We see that the money has escaped from their hands and has changed its place from village storage areas, from the shops of the old merchants under the old roofs of the bazaar, from the hands of local handicrafts and traditional jobs and workers, from the hands of money exchangers and indigenous professional guilds, from traditional indus­tries and classical professions to the banks, stock exchange, foreign companies, agencies, distributors, contractors and factories. This new class, a newly created group- are cha­racterized by foreignness and modernization. They breathe at the door of the West. They are not religious. If any of them had a memory of or inclination towards religion, it has long since been ironed out. Luxury, ceremony, sea­sonal things, pretentiousness and foreignness prevail in their work. All of this plus their Islam, in the words of Seyyid Qutb, is an American Islam.

People who follow religion without responsibility, without expending, without effort, most often give their opinions and present their objections without acting or investing anything. Intellectuals are brought into being who expend no money. Young girls and boys have for years had ‘plage’ parties, dancing parties in Switzerland, Paris, England, America and Austria upon their lips. They have been most generous to these things.

They and their wives go abroad once or twice a year with their money bags overflowing with money. In the stores and Moulin Rouges, they put money into the po­ckets of the capitalists, clever people, and milkers of money. They are no more than domesticated cows, seen by deceiving dealers as donkeys with money, coming out of the backward countries. They place their wealth into the cleft of expensive dancers. The wealthy go slum­ming, and then they return .to their country, until once again they gather up enough money to go there once again and be milked. They do all this very naturally and without any mistake or error, even holding their heads high. With lies, they turn people in circles. They also put people under obligation. They call this progress, modern living and a sign of civilization.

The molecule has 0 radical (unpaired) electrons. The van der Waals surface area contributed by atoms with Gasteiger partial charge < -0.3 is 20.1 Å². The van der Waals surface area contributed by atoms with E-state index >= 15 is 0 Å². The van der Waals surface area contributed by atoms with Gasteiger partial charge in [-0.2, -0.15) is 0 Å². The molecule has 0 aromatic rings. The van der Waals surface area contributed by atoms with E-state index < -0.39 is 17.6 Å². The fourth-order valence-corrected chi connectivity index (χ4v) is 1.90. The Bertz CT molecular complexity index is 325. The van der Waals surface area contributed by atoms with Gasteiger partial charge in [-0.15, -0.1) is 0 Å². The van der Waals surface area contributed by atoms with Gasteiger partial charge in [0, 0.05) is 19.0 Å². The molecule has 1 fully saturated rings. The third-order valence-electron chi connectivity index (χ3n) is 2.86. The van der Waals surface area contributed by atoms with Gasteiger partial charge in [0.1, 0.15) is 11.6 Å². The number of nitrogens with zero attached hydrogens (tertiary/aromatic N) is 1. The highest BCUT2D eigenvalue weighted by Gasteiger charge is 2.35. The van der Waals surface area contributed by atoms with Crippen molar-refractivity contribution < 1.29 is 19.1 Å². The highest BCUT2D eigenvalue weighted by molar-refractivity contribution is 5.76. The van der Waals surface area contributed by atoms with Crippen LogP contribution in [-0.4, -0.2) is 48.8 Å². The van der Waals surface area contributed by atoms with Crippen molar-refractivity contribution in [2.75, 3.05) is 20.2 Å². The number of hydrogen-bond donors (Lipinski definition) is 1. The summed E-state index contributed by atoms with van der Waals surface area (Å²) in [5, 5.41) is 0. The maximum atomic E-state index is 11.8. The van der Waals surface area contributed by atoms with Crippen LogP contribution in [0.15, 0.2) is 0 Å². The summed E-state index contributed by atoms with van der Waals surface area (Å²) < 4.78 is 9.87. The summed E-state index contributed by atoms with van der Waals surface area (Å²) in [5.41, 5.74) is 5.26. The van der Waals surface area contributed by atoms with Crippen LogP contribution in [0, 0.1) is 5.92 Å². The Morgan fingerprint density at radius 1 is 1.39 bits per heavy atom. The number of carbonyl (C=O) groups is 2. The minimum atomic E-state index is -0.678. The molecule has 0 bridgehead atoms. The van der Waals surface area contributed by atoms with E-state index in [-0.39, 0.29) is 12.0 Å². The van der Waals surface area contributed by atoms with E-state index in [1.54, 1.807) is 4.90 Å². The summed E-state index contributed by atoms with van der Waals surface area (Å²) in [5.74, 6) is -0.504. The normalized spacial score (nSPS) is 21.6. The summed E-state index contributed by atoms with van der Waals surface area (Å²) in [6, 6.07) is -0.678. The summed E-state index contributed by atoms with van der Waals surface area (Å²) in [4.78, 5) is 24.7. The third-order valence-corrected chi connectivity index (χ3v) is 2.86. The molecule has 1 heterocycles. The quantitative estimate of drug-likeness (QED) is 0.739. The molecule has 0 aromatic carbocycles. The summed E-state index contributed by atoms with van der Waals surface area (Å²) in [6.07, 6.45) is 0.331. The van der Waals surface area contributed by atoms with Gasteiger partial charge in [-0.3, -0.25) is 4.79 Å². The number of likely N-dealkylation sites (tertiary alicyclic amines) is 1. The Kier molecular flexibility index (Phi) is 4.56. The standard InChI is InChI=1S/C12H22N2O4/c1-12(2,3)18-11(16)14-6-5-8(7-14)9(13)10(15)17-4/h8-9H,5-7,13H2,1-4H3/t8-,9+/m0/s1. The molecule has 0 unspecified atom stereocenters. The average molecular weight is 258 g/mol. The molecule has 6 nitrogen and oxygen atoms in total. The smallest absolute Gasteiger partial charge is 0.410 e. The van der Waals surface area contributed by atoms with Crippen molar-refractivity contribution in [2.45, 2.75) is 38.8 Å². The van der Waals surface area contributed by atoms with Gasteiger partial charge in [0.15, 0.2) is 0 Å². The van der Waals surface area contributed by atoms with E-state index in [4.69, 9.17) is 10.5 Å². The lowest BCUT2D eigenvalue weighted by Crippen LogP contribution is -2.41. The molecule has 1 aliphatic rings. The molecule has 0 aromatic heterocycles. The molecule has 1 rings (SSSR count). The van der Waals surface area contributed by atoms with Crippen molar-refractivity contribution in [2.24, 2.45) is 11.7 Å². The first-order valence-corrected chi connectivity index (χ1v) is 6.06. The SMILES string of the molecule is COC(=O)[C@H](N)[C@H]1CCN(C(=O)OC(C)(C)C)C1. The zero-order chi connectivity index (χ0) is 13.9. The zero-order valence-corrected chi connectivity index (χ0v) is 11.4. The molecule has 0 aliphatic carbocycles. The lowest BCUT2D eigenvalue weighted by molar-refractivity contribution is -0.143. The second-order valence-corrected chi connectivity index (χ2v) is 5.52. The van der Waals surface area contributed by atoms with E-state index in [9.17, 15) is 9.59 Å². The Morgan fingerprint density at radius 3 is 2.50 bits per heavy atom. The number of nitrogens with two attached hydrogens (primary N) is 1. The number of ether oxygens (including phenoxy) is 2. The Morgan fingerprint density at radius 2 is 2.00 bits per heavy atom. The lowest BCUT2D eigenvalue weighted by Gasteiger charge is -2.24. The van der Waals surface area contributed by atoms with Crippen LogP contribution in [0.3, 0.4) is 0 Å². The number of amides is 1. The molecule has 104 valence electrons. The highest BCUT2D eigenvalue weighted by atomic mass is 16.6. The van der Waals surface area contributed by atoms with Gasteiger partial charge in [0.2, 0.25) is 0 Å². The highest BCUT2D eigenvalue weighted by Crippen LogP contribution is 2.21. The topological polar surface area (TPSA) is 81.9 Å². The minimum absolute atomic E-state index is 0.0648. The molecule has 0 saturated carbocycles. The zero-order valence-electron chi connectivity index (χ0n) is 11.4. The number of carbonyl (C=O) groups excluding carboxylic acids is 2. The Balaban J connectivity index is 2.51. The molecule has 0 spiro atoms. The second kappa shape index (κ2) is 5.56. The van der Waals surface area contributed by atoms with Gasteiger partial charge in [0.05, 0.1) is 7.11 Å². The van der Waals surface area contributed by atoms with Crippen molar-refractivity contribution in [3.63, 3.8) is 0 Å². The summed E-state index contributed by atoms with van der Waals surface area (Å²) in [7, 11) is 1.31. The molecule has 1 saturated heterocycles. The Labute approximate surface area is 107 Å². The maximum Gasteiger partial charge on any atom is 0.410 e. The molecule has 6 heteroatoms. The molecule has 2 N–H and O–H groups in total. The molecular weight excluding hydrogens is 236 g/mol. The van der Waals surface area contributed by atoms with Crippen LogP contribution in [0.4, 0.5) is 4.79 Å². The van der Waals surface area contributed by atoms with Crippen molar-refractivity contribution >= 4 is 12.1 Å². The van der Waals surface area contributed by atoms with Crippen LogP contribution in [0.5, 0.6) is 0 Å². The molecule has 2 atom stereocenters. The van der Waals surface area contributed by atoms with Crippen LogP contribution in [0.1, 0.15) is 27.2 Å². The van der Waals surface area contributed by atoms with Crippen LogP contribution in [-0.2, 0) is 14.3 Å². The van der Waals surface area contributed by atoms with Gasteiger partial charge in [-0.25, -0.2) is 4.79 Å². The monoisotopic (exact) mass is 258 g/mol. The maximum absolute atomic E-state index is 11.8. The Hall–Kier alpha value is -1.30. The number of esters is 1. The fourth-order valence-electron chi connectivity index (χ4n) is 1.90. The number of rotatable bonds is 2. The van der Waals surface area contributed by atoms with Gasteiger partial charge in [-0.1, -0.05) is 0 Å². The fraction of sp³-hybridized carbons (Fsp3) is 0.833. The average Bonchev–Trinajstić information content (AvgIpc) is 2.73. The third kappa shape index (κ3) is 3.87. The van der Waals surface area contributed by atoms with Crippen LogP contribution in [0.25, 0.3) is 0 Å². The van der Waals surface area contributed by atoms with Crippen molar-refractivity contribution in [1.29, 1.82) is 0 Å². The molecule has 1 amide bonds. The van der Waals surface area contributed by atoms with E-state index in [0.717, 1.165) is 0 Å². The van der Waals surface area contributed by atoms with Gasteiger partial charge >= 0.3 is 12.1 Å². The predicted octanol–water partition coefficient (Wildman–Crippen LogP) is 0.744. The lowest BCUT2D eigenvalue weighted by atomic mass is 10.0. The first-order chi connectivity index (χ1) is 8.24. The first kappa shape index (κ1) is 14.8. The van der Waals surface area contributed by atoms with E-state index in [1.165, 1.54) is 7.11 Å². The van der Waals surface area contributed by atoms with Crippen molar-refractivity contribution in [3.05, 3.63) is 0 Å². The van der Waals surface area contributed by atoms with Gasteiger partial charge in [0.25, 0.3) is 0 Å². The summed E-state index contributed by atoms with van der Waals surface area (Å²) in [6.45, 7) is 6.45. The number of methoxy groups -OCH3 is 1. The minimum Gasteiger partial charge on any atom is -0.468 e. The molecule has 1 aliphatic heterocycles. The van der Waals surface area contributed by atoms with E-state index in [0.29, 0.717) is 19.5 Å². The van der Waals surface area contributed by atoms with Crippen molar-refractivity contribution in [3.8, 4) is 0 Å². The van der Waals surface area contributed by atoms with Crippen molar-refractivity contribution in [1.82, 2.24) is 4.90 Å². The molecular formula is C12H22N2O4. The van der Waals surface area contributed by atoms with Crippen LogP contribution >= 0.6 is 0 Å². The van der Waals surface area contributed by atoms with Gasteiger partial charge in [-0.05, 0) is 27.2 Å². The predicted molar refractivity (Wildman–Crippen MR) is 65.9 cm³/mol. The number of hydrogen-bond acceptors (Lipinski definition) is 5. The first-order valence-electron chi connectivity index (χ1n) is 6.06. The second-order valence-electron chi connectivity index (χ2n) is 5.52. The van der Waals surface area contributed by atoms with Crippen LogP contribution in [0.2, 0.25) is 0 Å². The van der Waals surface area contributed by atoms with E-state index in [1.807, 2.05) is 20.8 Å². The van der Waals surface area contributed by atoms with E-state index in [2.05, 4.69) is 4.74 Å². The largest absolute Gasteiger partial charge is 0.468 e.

At the same time, a small merchant or villager gets ready for his pilgrimage (Hajj) to Mecca or Karbala after a lifetime of work and anguish and production. He goes on the principle that this is the only thing in his life which will be both a time of rest as well as pleasure, a journey, a `tour’, traveling abroad and coming to know other coun­tries. He will be seeing the world and renewing his faith, his beliefs and his union with his history. He unites with his culture. He makes the pilgrimage to his beloved peo­ple. He comes to know the remains of his civilization. He sees art which relates to him. Because of the truth of his love, his desires and the longing of his spirit, his feelings and needs and finally, the duty of his religious faith, once in a lifetime, he intends to make the pilgrimage. He takes $ 700. He has to pay $ 400 for his plane ticket and the rest he uses for his expenses there and to buy gifts which he takes back home. That which he spends there is the money and he pays to rent a tent or a bus and buy a few days of food supplies. The total of all this does not reach the cost of one night of Mr. and Mrs. Champagne in the Lido or one of their caviar breakfasts in the George V Hotel. It is even cheaper.

When the memory of this pseudo intellectual, he who supposedly understands the subtle points of things, this most recently reborn (financially), open minded man, with a brand new wallet, recalls a little merchant or a villager, who lacks splendor and sophistication, all of the human feelings of this `gentleman’, his worthwhile knowledge, class perception, the sense he has for his coun­try, the sympathy he feels towards society, his national pride, his economic information, his progressive ideas and the remains of his being an intellectual, spills out at one time with such venom that even Che Guevara could not stop him.

We see with the changes in this particular class, side by side with general economic poverty, that town dwellers and village dwellers have become poorer, entangled with affliction and hunger and the class of minor landowners and merchants has become weak and dispersed in face of the growth of new classes. The majority of them have remained in the same class and minority of people change classes and move to a new one.

We see only two groups, modern types and traditional types, those loyal to their beliefs and religious rights ‑in a sense are part of these two groups. Because of these identi­cal and perceptible socio‑economic changes, the loyal ones remain quietly in the same class with few economic changes, or else they are forced into weakness. The streng­th of religion which they participated in, and the great expenses which are incurred in respect to rites and the inaugurating of places for gatherings or buildings for reli­gious purposes, all are a sign that the binding of our peo­ples’ spirit with the Prophet and Ali’s family is unbeliev­ably deep and strong. It shows to what extent their faith and sincerity is strong and pure.